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What is a dog spay surgery?  
Questions and answers about the dog spay surgery.
The spay surgery entails removing the ovaries and most of the uterus of female animal. The medical term is ovariohysterectomy.  There are well established reasons, both medical and sociological, supporting spaying dogs and cats.  The surgery is usually done between 4 and 7 months of age... before the dog goes through a heat (estrus) cycle.  There is no data to indicate dogs "should" have a heat cycle or have a litter before spaying; nor does the surgery affect the psychological character of the dog.

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Question:
  
  
I really don't want to put my Bichon under anesthesia and my veterinarian says general anesthesia must be used for the procedure.
     Why should I have her spayed anyway; she never goes outside except in the fenced in yard?  I just don't see a need for the spay.

Infected incision after a surgical procedure Image of an infected incision

Answer:   dog... spay... what is
     
First, you don't have to do anything you don't approve!  As the dog's caretaker your duty is to learn as much as you need to about spaying, vaccinations, medications and nutrition in order to make what we call "informed consent".  And your veterinarian's duty is to tell you about pet health care and make the best recommendations possible.  Then you, the pet owner, make the final decision.
     Second, there are statistically proven health benefits for the spayed dog or cat compared to those not spayed.  Pyometra doesn't occur in spayed dogs and they have decreased incidence of some kinds of cancers.  Spayed dogs do not attract male dogs because they don't come into heat for three weeks twice a year like an unspayed dog would.
     Third, although it is considered major intra-abdominal surgery, spaying is the most commonly performed surgery and your veterinarian probably has lots of experience at doing it successfully.  Most animal hospitals have modern, safe sedation and anesthetic protocols and presurgical blood tests that all play a role in achieving a successful outcome to the surgery.
     You can get several opinions from other veterinarians, too.  Do a little research.  Then... it's your call.
Doctor's Notes
     Many veterinarians will try to use subcutaneous sutures to close the skin incision of a spay surgery.  With no sutures externally to attract the dog's attention post op there's less chance the dog will lick the incision area.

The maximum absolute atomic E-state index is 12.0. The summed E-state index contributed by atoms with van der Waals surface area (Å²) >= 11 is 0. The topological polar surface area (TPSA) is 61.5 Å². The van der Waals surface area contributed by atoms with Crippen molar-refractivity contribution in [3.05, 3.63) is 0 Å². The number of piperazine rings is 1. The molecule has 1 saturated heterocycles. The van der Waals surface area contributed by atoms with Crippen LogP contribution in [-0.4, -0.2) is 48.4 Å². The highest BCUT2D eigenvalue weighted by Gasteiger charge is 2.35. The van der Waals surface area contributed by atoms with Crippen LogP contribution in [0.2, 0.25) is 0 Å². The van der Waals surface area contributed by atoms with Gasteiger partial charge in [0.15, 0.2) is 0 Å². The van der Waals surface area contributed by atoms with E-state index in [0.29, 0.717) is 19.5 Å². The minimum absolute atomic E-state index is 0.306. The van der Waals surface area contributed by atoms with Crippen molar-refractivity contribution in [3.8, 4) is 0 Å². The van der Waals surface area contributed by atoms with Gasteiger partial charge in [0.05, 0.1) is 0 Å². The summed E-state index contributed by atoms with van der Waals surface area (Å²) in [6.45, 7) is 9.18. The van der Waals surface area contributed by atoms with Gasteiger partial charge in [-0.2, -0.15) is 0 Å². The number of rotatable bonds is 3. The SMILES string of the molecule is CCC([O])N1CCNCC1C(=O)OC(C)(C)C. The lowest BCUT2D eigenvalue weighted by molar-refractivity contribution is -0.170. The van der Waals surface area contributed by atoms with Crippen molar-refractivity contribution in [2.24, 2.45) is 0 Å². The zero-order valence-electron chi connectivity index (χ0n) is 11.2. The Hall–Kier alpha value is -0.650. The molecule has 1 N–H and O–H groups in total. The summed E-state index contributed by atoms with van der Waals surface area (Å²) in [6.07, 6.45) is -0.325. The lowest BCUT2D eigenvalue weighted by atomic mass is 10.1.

Go to VeterinaryMedicalImages.com to see a number of photos of dogs and cats with various conditions and diseases.  View a few x-rays (radiographs), surgery images and parasites, too.

 


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A dog  spay incision in the abdomen Dog spay surgery showing a dog ovary in TheAnswerVet website Dog spay surgery descriptions in TheAnswerVet website Dog spay surgery images in TheAnswerVet website
An incision is made in the abdominal midline starting at the umbilicus The ovaries and adjacent
uterine horns are located
See the ovary and uterine horn and
where the sutures are placed
Some tissues are removed 
during the dog spay surgery
 

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Related Question:
  
   I was always told a cat or dog should go through at least one heat cycle before they got spayed otherwise they would never be contented, happy pets. Is this true?
     What about getting fat and lazy?  I don't want that to happen.


Image of a dog spay incision
that has been closed
 with subcutaneous sutures.
Answer:     dog... when to spay... how old
   
  No.  It is not true that cats or dogs "should" have a heat cycle prior to being spayed.  The only proven undesirable effect of spaying or neutering at any age (other than being unable to have offspring, which for most people is an advantage) is a decline in total daily calorie needs.  That simply means that you can feed your cat or dog less food after being spayed or neutered.
     The "disadvantage" is that if you continue feeding the same amounts of food after the spay or neuter procedure over time the pet will almost certainly become overweight.  The fact is, though, that cats and dogs cannot prepared their own meals so you, the pet's owner, have the ultimate responsibility for your cat or dog's body weight.
     Every day we veterinarians hear well-meaning people state emphatically that their cat or dog "got overweight after she was spayed"... as if the surgery created the weight problem and the amount of food being eaten is unimportant!  This is a classic cop out to deflect responsibility for the pet's body condition to something other than ourselves. 
Doctor's Notes
     Follow the instructions!
     
After any surgery there is a period of time before a surgical site heals well enough for the patient to begin activity.       Your dog will feel well enough to be active well before the tissues have healed fully, so keep your dog under control for at least ten days after a spay procedure.
     Call the vet if the incision looks wet, inflamed, or if pus is present!  You should call long before the incision looks like the image on the left side of the page

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